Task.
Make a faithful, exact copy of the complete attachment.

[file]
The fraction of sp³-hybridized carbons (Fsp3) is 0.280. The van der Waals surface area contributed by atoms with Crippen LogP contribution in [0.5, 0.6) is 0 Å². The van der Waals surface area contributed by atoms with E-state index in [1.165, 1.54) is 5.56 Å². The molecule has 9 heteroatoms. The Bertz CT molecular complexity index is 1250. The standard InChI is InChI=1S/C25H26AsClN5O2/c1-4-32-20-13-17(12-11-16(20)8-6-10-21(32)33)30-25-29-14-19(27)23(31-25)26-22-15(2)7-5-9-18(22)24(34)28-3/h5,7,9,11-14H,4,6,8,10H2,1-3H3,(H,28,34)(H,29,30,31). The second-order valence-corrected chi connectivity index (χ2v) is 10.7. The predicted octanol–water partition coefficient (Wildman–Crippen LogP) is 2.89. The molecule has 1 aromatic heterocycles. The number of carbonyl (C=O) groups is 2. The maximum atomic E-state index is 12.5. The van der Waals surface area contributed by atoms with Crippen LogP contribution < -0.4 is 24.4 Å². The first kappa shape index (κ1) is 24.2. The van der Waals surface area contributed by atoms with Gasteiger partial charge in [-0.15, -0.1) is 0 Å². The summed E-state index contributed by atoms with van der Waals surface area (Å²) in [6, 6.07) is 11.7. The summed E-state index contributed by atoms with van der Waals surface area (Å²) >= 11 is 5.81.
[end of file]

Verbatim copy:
The fraction of sp³-hybridized carbons (Fsp3) is 0.280. The van der Waals surface area contributed by atoms with Crippen LogP contribution in [0.5, 0.6) is 0 Å². The van der Waals surface area contributed by atoms with E-state index in [1.165, 1.54) is 5.56 Å². The molecule has 9 heteroatoms. The Bertz CT molecular complexity index is 1250. The standard InChI is InChI=1S/C25H26AsClN5O2/c1-4-32-20-13-17(12-11-16(20)8-6-10-21(32)33)30-25-29-14-19(27)23(31-25)26-22-15(2)7-5-9-18(22)24(34)28-3/h5,7,9,11-14H,4,6,8,10H2,1-3H3,(H,28,34)(H,29,30,31). The second-order valence-corrected chi connectivity index (χ2v) is 10.7. The predicted octanol–water partition coefficient (Wildman–Crippen LogP) is 2.89. The molecule has 1 aromatic heterocycles. The number of carbonyl (C=O) groups is 2. The maximum atomic E-state index is 12.5. The van der Waals surface area contributed by atoms with Crippen LogP contribution < -0.4 is 24.4 Å². The first kappa shape index (κ1) is 24.2. The van der Waals surface area contributed by atoms with Gasteiger partial charge in [-0.15, -0.1) is 0 Å². The summed E-state index contributed by atoms with van der Waals surface area (Å²) in [6, 6.07) is 11.7. The summed E-state index contributed by atoms with van der Waals surface area (Å²) >= 11 is 5.81.